BiFab enters administration after nationalisation ruled out by ministers
Burntisland Fabrications (BiFab) has entered administration after Scottish ministers ruled out nationalising the company.
Canada-based DF Barnes bought the business in 2018 but said it was “not an investable company at the time” and it was understood the Scottish Government would be the “primary financiers”.
That was after BiFab, which has yards in Burntisland and Methil in Fife as well as one on Lewis, had to be rescued by the Scottish Government in 2017.
The firm had been preparing to put up to 500 employees back to work on a wind turbine scheme when it emerged ministers could no longer provide the necessary financial support.
A £2 billion deal subsequently collapsed to manufacture eight turbine jackets at its yard in Methil as part of the Neart Na Gaoithe (NnG) project.
A statement from the company said: “BiFab can confirm that the board has agreed to place the company in administration following the Scottish Government’s decision to remove contract assurances.
“The company has worked tirelessly to bring jobs into Fife and Lewis, with some success.
“However the absence of supply chain protections in Scotland and the wider UK have consistently undermined our ability to compete with government-owned and government-supported yards outside and inside the European Union.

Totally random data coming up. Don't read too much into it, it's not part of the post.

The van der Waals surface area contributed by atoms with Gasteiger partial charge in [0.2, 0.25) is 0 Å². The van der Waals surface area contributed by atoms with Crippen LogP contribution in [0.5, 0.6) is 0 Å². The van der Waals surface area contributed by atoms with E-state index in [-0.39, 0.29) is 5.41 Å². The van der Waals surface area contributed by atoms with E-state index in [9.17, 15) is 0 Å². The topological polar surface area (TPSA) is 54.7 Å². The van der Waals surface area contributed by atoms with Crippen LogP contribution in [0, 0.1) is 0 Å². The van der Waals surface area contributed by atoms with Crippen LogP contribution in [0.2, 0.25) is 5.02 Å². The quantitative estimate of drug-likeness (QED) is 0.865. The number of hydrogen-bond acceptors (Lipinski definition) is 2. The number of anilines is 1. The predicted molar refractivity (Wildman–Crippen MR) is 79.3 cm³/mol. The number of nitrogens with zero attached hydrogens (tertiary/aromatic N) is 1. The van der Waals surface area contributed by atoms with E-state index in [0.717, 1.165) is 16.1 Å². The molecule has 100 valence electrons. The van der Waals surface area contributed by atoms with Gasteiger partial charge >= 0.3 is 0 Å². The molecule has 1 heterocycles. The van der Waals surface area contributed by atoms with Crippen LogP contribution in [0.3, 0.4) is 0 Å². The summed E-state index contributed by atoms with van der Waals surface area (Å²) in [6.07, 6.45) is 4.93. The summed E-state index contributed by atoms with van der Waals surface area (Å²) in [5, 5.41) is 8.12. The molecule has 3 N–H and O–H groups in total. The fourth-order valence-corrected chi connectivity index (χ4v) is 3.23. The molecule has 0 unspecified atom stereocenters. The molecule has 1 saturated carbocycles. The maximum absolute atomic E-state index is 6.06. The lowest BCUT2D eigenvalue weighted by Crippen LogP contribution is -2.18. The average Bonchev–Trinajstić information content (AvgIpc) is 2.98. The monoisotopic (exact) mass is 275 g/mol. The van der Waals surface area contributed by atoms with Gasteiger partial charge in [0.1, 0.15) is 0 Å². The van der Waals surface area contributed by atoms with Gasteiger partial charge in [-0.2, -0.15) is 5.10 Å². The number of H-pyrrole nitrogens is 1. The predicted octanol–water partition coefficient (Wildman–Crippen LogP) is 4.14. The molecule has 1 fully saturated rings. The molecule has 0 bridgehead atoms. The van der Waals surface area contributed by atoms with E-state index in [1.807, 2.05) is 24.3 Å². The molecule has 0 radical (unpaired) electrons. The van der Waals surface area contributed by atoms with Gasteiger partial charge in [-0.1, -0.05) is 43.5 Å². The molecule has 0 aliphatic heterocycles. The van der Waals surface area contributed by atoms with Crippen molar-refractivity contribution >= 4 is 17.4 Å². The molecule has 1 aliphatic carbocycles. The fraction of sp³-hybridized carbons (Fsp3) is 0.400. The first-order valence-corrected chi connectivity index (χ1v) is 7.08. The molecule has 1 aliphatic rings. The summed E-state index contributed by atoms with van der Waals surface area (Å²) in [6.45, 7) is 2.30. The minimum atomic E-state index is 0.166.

“We would urge the Scottish and UK governments to address these structural challenges as a matter of urgency in order to ensure that the benefits of offshore renewables are shared more widely with communities across the country.”
The Scottish Government has argued state aid rules prevent it from bailing out the company.
Economy Secretary Fiona Hyslop told MSPs on Wednesday that ministers had ruled out nationalising the struggling firm and they “can no longer lawfully support the company financially”.
Trade union secretaries Gary Smith and Pat Rafferty, from GMB Scotland and Unite Scotland respectively, said: “BiFab’s administration exposes the myth of Scotland’s renewables revolution, as well as a decade of political hypocrisy and failure in Scotland and the rest of the UK.
“The workers and communities dependent on these yards have fought so hard for a future and everyone was hoping that 2021 would finally be the turning point.
“Shamefully the Scottish Government has buried these hopes just in time for Christmas and they have worked together with UK Government in doing so.”
STUC general secretary Roz Foyer added: “Today’s announcement is the latest stage in a sorry saga of government and corporate failure with the victims being workers and their families from Fife to the islands.
“These failures began over a decade ago with false promises of Scotland becoming ‘the Saudi Arabia of renewables’ without an investment and industrial strategy to match.”